An Overview of Adhesives

Adhesives are used to join or seal materials together. Depending on what material is used, or where the product will be used and the conditions it faces, various types of adhesives are available to suit each job for a DIY person. Certain jobs however may require more experienced hands. An example of this in the household could be plumbing. If this is done by an inexperienced pair of hands, then there is a risk that flooding could occur. Doing DIY is widely encouraged but as plumbing is a professional trade, you should use a professional plumber. If you need plumbing work done on your house, you may wish to consider a Cheltenham plumber such as

Image Credit

Adhesive Types

Adhesives can be classified in several ways. This could be based on its chemistry, such as epoxies or polyurethanes, its type, including hot metal, reactive hot metal, contact or pressure sensitive, or its load-carrying capacity, which could be structural, non-structural or semi-structural. Adhesives are also segmented according to their form, and you can find them as a paste, film, liquid, tape or pellet.

According to the BBC, the main forms of adhesive are synthetic resin, PVA (polyvinyl acetate), epoxy resin, contact adhesive, synthetic resin and acrylic cement.

Adhesive Uses

Before you use an adhesive, read the label or seek expert advice to ensure you’re using the right product for the job. This can influence the effectiveness and tightness of the join.

Image Credit


Also known as polyvinyl acetate, this type of general-purpose adhesive is very popular and boasts versatile use. It is commonly used for bonding wood together. Look for those with water-resistant properties if you need a waterproof PVA.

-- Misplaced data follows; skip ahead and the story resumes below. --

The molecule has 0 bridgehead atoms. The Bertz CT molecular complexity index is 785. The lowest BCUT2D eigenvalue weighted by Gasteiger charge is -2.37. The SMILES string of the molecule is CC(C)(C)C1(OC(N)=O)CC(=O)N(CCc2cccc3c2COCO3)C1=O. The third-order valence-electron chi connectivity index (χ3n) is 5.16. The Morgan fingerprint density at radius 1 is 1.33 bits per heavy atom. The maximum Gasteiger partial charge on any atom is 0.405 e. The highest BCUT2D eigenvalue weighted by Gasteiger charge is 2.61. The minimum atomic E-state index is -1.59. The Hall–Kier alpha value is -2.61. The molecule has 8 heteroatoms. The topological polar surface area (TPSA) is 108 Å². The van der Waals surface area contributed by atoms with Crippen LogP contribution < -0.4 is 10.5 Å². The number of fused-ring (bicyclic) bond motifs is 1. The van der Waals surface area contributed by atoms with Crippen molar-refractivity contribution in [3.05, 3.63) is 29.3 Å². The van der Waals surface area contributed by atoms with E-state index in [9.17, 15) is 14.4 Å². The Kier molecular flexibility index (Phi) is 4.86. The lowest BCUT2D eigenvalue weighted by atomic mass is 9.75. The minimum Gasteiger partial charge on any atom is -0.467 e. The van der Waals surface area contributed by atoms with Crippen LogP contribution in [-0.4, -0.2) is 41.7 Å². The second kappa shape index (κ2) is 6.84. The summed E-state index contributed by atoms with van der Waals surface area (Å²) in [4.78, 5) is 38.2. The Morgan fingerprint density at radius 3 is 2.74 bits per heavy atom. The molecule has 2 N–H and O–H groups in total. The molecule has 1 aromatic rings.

Epoxy Resin

Typically used to join metals and plastics, this type of adhesive needs to be mixed up immediately prior to use. It is also waterproof.

Synthetic Resin

Another popular glue commonly used for woodwork or industrial flooring, this is a strong and waterproof adhesive. Synthetic resins can be thermoplastic, which means they can be softened and reformed through heat and pressure, or they can be thermosetting, where they’re softened and set into their final shape.

Contact Adhesive

If you need to join fabrics or polystyrene, or fix plastic laminates to a wooden base, contact adhesive is a worthy choice. A contact adhesive adheres to itself and can be easily applied using coats of the adhesive, allowing this to dry before sticking the items together. Contact adhesives are ideal for large surface areas.

Acrylic Cement

With this adhesive, it melts the surface and fuses the materials together. It is especially suitable for joining acrylic and certain kinds of plastics.

Add a Comment

Your email address will not be published. Required fields are marked *